405237 Accurate Excited States of Photovoltaic Molecular Systems from Long-Range Corrected TDDFT Methods

Tuesday, November 10, 2015: 9:50 AM
255B (Salt Palace Convention Center)
Bryan Wong, Department of Chemical & Environmental Engineering, Materials Science & Engineering Program, University of California, Riverside, Riverside, CA

The ability to tune electronic properties in molecular photovoltaics and nanomaterials holds great promise for incorporating these materials in next-generation transistors, circuits, and nanoscale devices. In particular, the use of predictive first-principles calculations plays a vital role in rationally guiding experimental efforts to optimize energy harvesting in nanoscale and mesoscale materials. In this presentation, I will highlight recent work in my group using new time-dependent quantum-mechanical approaches for understanding and predicting the electronic properties of photovoltaic molecular systems.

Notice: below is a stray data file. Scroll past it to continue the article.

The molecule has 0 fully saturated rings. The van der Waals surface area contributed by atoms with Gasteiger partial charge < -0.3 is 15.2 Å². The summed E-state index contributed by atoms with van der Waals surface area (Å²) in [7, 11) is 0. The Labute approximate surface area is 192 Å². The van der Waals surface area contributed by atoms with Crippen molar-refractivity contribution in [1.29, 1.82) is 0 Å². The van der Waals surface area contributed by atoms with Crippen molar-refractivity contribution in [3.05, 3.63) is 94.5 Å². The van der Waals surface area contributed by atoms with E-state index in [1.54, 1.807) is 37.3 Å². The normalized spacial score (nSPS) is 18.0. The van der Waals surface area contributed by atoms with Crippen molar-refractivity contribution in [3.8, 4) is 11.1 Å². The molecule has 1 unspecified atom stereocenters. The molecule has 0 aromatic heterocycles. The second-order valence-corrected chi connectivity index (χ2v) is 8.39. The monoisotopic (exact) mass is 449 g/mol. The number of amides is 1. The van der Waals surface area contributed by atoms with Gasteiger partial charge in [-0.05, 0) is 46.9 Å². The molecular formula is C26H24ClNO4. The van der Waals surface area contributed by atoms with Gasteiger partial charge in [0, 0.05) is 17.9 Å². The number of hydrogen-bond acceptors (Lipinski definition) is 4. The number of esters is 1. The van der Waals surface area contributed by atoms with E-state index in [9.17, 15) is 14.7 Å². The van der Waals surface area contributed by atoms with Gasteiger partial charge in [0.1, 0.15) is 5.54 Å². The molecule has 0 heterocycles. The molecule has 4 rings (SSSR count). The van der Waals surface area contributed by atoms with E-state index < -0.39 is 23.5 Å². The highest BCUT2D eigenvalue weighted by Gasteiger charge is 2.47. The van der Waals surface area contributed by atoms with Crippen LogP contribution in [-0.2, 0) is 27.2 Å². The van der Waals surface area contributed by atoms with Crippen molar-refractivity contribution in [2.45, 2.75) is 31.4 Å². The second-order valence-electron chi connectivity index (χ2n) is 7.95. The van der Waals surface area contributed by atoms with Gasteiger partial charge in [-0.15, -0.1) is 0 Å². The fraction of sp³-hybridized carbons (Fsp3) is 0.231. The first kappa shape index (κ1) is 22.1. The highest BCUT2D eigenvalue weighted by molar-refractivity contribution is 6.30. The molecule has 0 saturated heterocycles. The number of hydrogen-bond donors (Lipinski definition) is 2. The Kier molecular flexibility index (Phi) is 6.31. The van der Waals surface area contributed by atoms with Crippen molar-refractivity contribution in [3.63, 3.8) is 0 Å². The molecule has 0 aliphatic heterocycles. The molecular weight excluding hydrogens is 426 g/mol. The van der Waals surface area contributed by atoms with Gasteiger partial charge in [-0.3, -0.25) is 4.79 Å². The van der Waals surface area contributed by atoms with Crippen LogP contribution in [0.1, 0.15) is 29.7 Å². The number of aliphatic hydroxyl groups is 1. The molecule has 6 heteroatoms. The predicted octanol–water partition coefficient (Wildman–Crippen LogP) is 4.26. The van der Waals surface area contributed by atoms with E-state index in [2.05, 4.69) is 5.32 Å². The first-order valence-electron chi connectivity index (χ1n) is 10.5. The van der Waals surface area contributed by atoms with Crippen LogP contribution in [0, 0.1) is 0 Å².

Most computational work on these light-harvesting materials have used conventional DFT functionals which leads to a severe underestimation of excitation energies in the charge-transfer states. We have addressed these serious issues by calculating excited state energies and properties using the long-range-corrected (LC) TDDFT formalism. Benchmark calculations for assessing the LC-TDDFT formalism are discussed, and a comparison to predictions by the widely-used B3LYP functional are also examined. Based on overall trends in excitation energies and properties, the LC-TDDFT formalism significantly improves the description of charge-transfer excitations in organic systems and enables a guided approach to maximizing the potential capabilities of future organic sensitizers.

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